Sounds in Guanajuato bounce off the valley walls like a ping pong ball: ringing church bells, crowing roosters, barking dogs. The early morning brings cries of “agu-aaa!” and “pan” as vendors sell water and bread throughout the city’s varied neighborhoods, and in the evenings fire cracker explosions pepper the air. My Mexican friends tell me that the people here love being surrounded by noise. It makes them feel more secure, they say.
Despite its incredible natural features – thick forests, hidden lakes and a lofty peak – Portugal's Serra da Estrela mountain range is often overlooked. It is beautiful, for sure, and offers great opportunities for exploring nature. But look closely and you’ll discover quirkier jackpots, including the region’s own cheese, dog species and design hotspot. Located in the middle of Portugal, the Parque Natural da Serra da Estrela is easy to access.
Canadians call it ‘bear-a-noia’. Fear of walking with bears. I’ve never heard of it. Until now. I’m walking along in the Canadian wilderness, minding my own business, and soaking up the glorious view in front of me. Most views in Canada are glorious, in this case, even more so. The shores of Kathleen Lake on the first three kilometres of the 83km Cottonwood Trail in Kluane National Park is but one of many amazing Yukon hiking trails (more on this in a moment).
Muck Rack makes it simple to find people, tweets, or articles that mention any name, keyword, company, hashtag etc. We've compiled this guide to help you make the most of your search.
Selecting a term
Start searching tweets, articles from media outlets, articles mentioned in tweets, journalists'
names, titles and bios with some suggested searches:
Companies or Topics (e.g. iPhone, Microsoft)
Phrases (e.g. "cloud computing") — use quotes to keep the terms together
Twitter handles (e.g. @username) — returns those who have mentioned or replied to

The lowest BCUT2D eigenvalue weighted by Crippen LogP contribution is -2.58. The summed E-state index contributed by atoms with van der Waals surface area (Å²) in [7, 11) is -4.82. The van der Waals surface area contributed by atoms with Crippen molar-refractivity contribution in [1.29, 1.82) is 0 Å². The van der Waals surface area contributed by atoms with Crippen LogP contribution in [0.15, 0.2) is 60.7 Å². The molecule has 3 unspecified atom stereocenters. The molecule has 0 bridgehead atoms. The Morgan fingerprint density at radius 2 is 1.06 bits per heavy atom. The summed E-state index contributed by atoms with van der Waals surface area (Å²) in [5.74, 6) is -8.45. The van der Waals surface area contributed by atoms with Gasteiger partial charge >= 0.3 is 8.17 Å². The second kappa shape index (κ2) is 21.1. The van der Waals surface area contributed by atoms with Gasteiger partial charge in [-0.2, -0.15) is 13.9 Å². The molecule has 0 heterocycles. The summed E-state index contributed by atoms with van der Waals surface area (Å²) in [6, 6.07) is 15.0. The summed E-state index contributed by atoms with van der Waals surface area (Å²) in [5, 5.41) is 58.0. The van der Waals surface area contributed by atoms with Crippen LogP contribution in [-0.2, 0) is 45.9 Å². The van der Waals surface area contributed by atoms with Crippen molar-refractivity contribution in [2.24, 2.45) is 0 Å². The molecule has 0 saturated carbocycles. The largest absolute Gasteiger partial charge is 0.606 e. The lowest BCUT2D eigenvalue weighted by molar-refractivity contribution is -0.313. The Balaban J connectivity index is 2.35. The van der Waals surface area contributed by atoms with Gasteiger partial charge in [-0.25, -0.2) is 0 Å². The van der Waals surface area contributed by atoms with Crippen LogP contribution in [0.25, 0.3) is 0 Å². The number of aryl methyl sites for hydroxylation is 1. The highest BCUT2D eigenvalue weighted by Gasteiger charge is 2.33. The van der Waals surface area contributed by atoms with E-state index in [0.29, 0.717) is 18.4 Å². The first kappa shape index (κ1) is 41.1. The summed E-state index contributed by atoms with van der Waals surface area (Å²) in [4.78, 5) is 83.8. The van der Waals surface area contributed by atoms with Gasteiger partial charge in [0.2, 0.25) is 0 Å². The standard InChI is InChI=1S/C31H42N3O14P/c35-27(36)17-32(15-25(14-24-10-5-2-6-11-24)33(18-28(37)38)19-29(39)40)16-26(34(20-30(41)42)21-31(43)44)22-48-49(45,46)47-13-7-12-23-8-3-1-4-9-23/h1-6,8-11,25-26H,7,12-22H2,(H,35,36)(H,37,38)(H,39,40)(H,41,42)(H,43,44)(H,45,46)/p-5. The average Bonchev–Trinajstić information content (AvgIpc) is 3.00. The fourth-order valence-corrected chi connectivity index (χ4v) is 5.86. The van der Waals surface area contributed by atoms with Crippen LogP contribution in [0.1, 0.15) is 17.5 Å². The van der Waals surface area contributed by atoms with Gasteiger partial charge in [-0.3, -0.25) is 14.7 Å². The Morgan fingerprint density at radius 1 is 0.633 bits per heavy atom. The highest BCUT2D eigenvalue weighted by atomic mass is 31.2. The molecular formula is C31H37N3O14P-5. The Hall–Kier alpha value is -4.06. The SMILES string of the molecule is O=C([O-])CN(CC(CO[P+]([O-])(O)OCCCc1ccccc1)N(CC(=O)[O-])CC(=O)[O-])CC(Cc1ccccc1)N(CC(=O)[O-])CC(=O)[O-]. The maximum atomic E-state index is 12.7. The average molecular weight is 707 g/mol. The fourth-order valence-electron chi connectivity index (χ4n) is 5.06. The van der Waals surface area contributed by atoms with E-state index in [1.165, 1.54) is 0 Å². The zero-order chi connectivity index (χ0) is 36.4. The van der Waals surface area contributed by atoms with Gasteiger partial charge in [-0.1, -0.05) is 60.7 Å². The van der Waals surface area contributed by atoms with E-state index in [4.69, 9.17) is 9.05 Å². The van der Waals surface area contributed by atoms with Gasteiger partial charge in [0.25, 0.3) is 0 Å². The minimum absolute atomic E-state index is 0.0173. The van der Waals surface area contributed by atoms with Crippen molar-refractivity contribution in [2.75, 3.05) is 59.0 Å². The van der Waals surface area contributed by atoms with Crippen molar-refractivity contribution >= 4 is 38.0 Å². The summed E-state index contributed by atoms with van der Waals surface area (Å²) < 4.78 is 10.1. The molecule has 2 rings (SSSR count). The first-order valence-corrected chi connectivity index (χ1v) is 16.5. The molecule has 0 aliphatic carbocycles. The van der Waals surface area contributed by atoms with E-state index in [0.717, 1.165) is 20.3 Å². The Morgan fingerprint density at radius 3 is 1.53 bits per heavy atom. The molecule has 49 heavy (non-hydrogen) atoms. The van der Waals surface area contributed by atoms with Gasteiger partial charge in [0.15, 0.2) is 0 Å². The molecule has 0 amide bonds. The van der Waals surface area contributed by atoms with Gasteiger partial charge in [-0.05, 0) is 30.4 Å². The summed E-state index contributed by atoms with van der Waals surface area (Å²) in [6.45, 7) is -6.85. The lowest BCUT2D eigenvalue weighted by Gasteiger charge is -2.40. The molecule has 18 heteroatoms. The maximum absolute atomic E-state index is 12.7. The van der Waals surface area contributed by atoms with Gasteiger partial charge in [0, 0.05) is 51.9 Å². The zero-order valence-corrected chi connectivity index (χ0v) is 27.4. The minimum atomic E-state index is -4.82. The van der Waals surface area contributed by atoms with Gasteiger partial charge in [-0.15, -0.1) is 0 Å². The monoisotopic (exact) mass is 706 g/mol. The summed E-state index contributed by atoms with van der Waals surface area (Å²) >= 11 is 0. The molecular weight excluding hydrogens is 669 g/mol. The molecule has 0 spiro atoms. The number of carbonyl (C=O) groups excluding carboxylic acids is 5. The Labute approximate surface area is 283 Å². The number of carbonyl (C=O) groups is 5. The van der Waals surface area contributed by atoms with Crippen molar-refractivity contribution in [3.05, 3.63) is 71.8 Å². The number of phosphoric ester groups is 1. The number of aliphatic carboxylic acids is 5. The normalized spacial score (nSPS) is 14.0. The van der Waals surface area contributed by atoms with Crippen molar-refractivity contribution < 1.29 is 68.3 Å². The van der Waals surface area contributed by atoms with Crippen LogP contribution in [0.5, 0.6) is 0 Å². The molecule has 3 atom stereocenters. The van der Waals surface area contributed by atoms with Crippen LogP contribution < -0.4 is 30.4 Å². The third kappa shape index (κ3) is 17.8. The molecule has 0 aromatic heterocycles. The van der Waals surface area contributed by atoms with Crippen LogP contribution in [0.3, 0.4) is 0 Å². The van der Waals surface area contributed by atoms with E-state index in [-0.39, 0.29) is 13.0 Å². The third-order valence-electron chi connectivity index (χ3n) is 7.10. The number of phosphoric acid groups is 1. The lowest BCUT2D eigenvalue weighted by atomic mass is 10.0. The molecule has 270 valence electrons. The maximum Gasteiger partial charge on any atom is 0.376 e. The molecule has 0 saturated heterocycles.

Names (e.g. "David Pogue")
Hashtags (e.g. #sxsw, #london2012)
Bio details (e.g. vegan, Olympics, father)
Muck Rack's Advanced Search allows for many boolean operators.
Find results that mention multiple specified terms, use AND or
+. For example, ensure each result contains both Elon Musk and Mark Zuckerberg by
searching Obama AND Romney or Obama + Romney.
Use the operators OR or , to broaden your search when you'd like either of
multiple terms to appear in results. (This is the default behavior of our search when no operators
are used.) For example, search for democrat OR republican to find results that refer to
Democrats and/or Republicans.
Use NOT or - to subtract results from your search. For
example, searching Disney will yield results about the Walt Disney Company as well as Walt Disney
World Resort. To exclude mentions of Disney World, search for Disney -World or Disney
When using one of these operators with a phrase, enclose it in quotation marks. For example, you can
find results about smartphones excluding Apple's iPhone 4S by searching smartphone -"iPhone
Exact case matching or punctuation
If you're searching for a brand name or keyword that relies on specific punctuation marks or capitalization, you can
find results that match your exact query by adding matchcase: before the keyword you're searching for, like matchcase:E*TRADE .
Use parentheses to separate multiple
boolean phrases. For example, to find journalists talking about having fun in Disney World or
Disneyland, search for ("disney world" OR disneyland) AND fun.
An asterisk can be used to search for any variation of a root word truncated by the asterisk. For example, searching for admin* will return results for administrator, administration, administer, administered, etc.
A near operator is an AND operator where you can control the distance between the words. You can vary the distance the near operation uses by adding a forward slash and number (between 0-99) such as strawberries NEAR/10 "whipped cream", which means the strawberries must exist within 10 words of "whipped cream".